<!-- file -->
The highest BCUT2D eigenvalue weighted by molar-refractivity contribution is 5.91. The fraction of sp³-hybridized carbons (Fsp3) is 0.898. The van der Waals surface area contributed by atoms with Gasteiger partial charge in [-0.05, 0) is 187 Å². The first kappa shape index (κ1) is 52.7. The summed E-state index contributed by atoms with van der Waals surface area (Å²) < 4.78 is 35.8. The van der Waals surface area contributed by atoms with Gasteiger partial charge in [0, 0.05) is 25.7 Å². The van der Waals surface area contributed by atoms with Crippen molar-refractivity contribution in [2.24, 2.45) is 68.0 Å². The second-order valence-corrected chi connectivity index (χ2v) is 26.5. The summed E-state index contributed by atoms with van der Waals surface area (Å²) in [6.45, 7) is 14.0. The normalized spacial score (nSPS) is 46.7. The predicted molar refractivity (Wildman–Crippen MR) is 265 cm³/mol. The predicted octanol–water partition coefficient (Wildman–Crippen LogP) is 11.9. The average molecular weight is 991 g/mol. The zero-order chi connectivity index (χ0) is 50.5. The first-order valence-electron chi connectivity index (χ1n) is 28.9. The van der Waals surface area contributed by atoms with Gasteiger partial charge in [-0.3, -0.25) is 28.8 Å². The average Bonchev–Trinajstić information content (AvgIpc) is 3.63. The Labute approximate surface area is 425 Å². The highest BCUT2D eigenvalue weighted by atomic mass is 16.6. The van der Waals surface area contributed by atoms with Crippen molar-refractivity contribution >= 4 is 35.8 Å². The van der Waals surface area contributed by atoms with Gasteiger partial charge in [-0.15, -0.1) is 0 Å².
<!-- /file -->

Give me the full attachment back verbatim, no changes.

The highest BCUT2D eigenvalue weighted by molar-refractivity contribution is 5.91. The fraction of sp³-hybridized carbons (Fsp3) is 0.898. The van der Waals surface area contributed by atoms with Gasteiger partial charge in [-0.05, 0) is 187 Å². The first kappa shape index (κ1) is 52.7. The summed E-state index contributed by atoms with van der Waals surface area (Å²) < 4.78 is 35.8. The van der Waals surface area contributed by atoms with Gasteiger partial charge in [0, 0.05) is 25.7 Å². The van der Waals surface area contributed by atoms with Crippen molar-refractivity contribution in [2.24, 2.45) is 68.0 Å². The second-order valence-corrected chi connectivity index (χ2v) is 26.5. The summed E-state index contributed by atoms with van der Waals surface area (Å²) in [6.45, 7) is 14.0. The normalized spacial score (nSPS) is 46.7. The predicted molar refractivity (Wildman–Crippen MR) is 265 cm³/mol. The predicted octanol–water partition coefficient (Wildman–Crippen LogP) is 11.9. The average molecular weight is 991 g/mol. The zero-order chi connectivity index (χ0) is 50.5. The first-order valence-electron chi connectivity index (χ1n) is 28.9. The van der Waals surface area contributed by atoms with Gasteiger partial charge in [-0.3, -0.25) is 28.8 Å². The average Bonchev–Trinajstić information content (AvgIpc) is 3.63. The Labute approximate surface area is 425 Å². The highest BCUT2D eigenvalue weighted by atomic mass is 16.6. The van der Waals surface area contributed by atoms with Crippen molar-refractivity contribution >= 4 is 35.8 Å². The van der Waals surface area contributed by atoms with Gasteiger partial charge in [-0.15, -0.1) is 0 Å².